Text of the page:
For the first time since 2009, an Italian ship has returned migrants from the high seas to a Libyan port, an operation which has enraged open borders NGOs and which is likely to bring strong rebuke from international bodies.
By – Damien Cowley
The UNHCR (United Nations High Commission for Refugees) has already announced the opening of an enquiry following Monday’s events, which saw an Italian registered supply ship rescue 108 migrants from a vessel in distress, delivering all aboard to Tripoli on the instruction of the Libyan navy. Since late June, the management of Libya’s SAR (Search And Rescue) zone has been the responsibility of the Libyan navy. The zone extends beyond the country’s territorial waters, covering a maritime area where traffickers’ boats have been met by NGOs, and migrants transported to ports on the European mainland.
”No words are enough to describe the outrage we are feeling at the moment!”, French NGO Watch the Med – AlarmPhone announced Monday evening, describing the event as the ”first push-back in years” by an Italian vessel.
”We are shocked!”, claimed Berlin-based NGO, Sea Watch; ”Yesterday, the Italian ship Asso Ventotto brought rescued persons back to Libya in violation of the Geneva Convention on Refugees and the European Convention on Human Rights.” The group insisted that the EU evacuate the migrants to Europe ahead of any legal decision which may follow from the European Court of Human Rights.
Matteo Salvini, Deputy Prime Minister and Interior Minister in Italy’s newly-elected populist government stated early Tuesday that the Libyan coastguard had rescued and returned 611 migrants in recent hours.
”The NGOs are protesting and the people smugglers are losing their business? Good, we’ll continue like this!”, he announced in a Facebook status peppered with smiley face emojis, adding confidently that the Italian coastguard had neither coordinated nor participated in the operation, in spite of claims by a ”foreign NGO” and an ”ill informed left-wing deputy.”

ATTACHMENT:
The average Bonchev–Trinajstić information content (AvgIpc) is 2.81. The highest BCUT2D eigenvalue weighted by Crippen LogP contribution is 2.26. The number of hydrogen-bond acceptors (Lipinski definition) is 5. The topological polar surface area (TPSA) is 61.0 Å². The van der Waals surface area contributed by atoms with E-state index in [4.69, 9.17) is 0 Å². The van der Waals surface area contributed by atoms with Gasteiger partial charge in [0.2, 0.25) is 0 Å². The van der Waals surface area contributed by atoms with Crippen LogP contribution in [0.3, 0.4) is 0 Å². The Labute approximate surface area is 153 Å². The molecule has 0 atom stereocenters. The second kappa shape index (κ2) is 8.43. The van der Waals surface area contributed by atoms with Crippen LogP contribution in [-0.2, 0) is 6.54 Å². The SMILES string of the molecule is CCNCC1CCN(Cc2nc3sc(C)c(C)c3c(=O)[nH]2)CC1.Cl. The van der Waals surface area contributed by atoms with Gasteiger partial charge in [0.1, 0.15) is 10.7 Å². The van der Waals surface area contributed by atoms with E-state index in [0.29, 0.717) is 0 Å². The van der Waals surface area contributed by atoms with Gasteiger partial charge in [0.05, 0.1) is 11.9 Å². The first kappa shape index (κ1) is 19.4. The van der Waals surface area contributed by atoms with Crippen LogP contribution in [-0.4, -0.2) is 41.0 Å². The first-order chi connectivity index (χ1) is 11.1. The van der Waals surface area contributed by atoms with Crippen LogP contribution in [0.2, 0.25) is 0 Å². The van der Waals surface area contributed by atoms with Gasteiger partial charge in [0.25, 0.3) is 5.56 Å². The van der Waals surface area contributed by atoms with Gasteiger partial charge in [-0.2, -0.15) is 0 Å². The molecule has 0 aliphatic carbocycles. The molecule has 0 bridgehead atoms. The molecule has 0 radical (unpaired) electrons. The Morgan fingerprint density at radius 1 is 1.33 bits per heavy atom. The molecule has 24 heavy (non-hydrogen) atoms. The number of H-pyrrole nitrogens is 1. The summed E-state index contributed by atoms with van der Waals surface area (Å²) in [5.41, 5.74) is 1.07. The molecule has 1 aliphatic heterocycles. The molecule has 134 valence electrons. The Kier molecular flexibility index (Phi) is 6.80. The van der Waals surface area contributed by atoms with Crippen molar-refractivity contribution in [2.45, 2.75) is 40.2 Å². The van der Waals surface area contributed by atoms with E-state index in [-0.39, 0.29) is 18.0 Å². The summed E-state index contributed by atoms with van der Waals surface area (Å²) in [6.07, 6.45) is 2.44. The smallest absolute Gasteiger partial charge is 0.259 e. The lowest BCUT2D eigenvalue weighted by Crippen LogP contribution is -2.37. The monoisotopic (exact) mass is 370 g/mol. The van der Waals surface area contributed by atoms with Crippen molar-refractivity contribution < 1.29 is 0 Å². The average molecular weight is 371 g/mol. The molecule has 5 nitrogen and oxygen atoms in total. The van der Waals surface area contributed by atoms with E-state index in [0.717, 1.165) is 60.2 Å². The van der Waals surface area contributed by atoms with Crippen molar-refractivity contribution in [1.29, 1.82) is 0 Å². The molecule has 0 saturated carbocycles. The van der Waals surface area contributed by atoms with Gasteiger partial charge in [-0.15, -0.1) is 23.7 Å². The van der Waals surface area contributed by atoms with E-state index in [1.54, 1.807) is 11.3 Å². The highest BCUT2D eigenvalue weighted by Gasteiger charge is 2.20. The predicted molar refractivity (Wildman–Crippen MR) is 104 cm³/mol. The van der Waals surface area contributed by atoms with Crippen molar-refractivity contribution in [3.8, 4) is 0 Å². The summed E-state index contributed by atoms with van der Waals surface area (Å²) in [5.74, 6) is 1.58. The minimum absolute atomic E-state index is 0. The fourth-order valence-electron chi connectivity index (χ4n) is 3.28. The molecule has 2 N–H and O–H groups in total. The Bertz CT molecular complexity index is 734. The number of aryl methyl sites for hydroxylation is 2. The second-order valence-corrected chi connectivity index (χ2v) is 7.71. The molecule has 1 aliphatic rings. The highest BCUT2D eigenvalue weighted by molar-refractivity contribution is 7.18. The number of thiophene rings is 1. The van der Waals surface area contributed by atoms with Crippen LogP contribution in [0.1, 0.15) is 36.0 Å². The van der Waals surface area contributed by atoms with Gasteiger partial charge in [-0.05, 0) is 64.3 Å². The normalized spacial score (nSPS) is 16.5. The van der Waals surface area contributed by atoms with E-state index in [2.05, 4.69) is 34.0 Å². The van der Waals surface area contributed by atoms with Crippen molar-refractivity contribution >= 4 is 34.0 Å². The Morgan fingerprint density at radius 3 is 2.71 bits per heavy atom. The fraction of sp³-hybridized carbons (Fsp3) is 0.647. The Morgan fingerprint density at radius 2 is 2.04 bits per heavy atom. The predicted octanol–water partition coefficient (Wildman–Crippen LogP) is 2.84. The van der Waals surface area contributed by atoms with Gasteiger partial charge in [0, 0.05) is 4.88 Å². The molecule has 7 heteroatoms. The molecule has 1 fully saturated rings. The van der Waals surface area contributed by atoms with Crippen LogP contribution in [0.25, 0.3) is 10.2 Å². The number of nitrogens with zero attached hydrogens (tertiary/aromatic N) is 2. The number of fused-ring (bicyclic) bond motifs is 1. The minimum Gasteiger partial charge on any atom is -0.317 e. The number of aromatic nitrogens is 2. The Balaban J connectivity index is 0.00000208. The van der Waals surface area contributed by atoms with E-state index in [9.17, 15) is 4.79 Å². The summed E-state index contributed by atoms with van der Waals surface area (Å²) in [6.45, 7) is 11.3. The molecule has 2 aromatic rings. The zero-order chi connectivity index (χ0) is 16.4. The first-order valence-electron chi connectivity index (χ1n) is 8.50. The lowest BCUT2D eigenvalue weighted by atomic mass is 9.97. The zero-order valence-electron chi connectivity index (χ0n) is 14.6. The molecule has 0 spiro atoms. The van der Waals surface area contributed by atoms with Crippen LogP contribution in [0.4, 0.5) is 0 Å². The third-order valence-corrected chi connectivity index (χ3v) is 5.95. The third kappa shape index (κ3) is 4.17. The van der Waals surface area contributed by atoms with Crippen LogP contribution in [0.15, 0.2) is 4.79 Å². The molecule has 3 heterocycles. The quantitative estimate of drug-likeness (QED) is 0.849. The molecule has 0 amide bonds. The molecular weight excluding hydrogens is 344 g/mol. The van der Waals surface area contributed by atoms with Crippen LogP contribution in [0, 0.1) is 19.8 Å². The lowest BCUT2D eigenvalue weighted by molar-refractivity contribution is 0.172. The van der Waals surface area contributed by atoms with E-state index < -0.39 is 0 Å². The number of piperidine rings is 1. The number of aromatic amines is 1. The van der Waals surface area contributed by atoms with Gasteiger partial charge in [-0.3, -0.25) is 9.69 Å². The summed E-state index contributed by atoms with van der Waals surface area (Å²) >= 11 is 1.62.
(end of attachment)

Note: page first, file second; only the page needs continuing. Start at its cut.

Salvini was referring to Nicola Fratoianni, an Italian left wing deputy currently on the Mediterranean with Spanish NGO Proactiva Open Arms. Fratoianni had suggested that the Italian coastguard may have been involved in Monday’s operation.
”We are collecting all the necessary information on the case of the Italian tug, Asso Ventotto, which reportedly took back 108 people rescued in the Mediterranean to Libya,” UNHCR Italia said, Tuesday, via Twitter. ”Libya is not a safe haven and this act could result in an infringement of international law.”
Echoing the UNHCR, the Council of Europe recently stated that “no European ship can bring migrants back to Libya because it is contrary to our principles.”
The owners of the Italian vessel, Augusta Offshore, have confirmed that their supply ship had rescued the migrants in proximity to an oil and gas platform some 57 nautical miles from Tripoli, and that the operation was coordinated by the Libyan coastguard.
”I promised to defend the borders, I am doing it with all the energies and means that are possible to me”, ‘Italians First’ proponent, Salvini, tweeted on Monday, explaining that after just two months in power, his government’s policies were seeing results.
As Italy begins to see a return to order, neighboring Spain is experiencing a significant upsurge in migrant arrivals, with multiple landings along its southern beaches in recent days.
Some 1,400 African migrants arrived this past weekend, according to the ”overwhelmed” Spanish coastguard, dozens of boats arriving each day along the country’s southern coastline.
Pressure is also building in the Balkans, in particular Bosnia, where large numbers of mainly Middle Eastern migrants are waiting to cross into Western Europe via Croatia and Slovenia.
A prolific social media user, Salvini, 45, Monday evening posted a photo of himself meeting President Donald Trump.
”Trump also recognizes the work that our government is doing on immigration, citing Italy as an example to be followed in Europe in the defense of borders”, he wrote.
Read more: From 2018/06/04